Data show that state paid leave programs help to increase labor force participation among women, improve economic stability for families, strengthen businesses and grow state economies WASHINGTON, D.C. – February 5, 2024 – New analysis from the National...
Family Leave Meant a Strong Start for My Son, My Family and Me
Guest post for the National Partnership for Women & Families. Cross-posted from MomsRising.
Eight years ago, our first son was born. Like many, I found becoming a parent to be an amazing, life-changing experience. I was humbled by the realities of this new responsibility and overwhelmed by the love that I had to give.
Nine months of anticipation only partially prepare you for parenthood. Before the birth of your child, you simply do not understand that unconditional connection that you will feel to this new person. With every passing day, you realize how delicate and critical a time it is for your baby’s life — how little milestones are shaping everything to come.
For me and my wife, access to family leave was critical during this time. Unlike the majority of new mothers and fathers in the United States, my wife was able to take paid time off of work to recover from pregnancy and care for our son. And when she returned to her job, I was able to take leave to care for and bond with him for several months. This meant that our son spent the critical early months of his life fully in our care.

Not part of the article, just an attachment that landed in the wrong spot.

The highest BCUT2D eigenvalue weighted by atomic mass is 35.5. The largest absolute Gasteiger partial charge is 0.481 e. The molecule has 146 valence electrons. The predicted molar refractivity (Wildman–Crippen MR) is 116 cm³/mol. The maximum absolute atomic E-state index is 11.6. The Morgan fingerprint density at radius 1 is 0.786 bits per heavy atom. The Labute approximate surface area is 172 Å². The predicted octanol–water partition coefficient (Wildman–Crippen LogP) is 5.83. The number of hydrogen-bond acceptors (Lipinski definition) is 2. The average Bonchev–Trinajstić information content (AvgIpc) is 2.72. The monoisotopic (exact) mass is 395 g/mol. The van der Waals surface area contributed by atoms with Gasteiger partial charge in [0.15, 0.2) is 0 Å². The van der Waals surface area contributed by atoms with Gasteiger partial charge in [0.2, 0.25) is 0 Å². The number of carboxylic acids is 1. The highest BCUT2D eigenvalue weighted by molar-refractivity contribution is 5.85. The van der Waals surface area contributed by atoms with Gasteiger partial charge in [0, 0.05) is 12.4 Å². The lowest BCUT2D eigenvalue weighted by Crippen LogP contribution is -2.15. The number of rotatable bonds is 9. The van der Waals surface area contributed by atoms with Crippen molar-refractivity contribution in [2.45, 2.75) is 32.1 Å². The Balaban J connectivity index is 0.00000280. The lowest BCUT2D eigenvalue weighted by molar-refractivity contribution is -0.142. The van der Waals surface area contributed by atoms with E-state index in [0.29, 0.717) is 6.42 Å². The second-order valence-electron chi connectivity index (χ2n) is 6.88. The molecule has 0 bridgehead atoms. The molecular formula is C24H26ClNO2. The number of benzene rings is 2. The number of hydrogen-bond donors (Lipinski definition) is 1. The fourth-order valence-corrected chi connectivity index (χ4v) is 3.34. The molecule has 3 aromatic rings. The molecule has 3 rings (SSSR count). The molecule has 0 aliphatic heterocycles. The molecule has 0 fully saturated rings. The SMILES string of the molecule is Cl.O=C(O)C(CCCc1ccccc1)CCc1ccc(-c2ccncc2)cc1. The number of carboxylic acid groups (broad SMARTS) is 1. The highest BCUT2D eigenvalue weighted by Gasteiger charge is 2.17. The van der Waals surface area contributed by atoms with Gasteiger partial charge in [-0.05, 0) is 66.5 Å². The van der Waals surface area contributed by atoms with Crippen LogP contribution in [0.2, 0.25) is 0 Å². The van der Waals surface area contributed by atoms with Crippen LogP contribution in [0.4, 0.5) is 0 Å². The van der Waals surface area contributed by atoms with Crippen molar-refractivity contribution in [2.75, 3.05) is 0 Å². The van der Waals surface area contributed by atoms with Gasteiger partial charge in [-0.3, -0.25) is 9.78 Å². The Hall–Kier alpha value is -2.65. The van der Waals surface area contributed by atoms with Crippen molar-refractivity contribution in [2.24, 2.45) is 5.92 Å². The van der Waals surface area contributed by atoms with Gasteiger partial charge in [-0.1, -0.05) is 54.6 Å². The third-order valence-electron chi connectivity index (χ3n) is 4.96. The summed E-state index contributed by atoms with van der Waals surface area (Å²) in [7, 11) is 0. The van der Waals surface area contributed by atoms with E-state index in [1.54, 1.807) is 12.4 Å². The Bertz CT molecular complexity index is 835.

Even today, many see fathers taking parental leave as unconventional or unnecessary, but I sincerely hope that one day that changes. I look back at that time as one of the best decisions I ever made — and I feel fortunate to have been able to make it. It was a rare and precious time that brought me closer to my son and set the stage for a lifetime of involvement in his life.
It is important for new dads to know that, just like new moms, they are guaranteed up to 12 weeks of job-protected, unpaid parental leave under the Family and Medical Leave Act (FMLA) to care for a newborn — or after placement of a child for adoption or foster care — if they work for an employer with 50 or more employees, and if they work at least 1,250 hours in the year. Some states offer even broader protections.
Unfortunately, many new moms and dads do not qualify for FMLA leave. And many workers who are entitled to leave under the FMLA cannot afford to take the unpaid leave it provides. It is shocking that there is no federal law that guarantees new moms and dads the paid time they need. No new parent should have to choose between giving their child a healthy and loving start and the job they need to make ends meet.
I was lucky to be able to spend these months with my new son. Life moves so quickly today. Children grow up fast. I will treasure that time, and I will better appreciate the moments ahead because of the strong start that we had.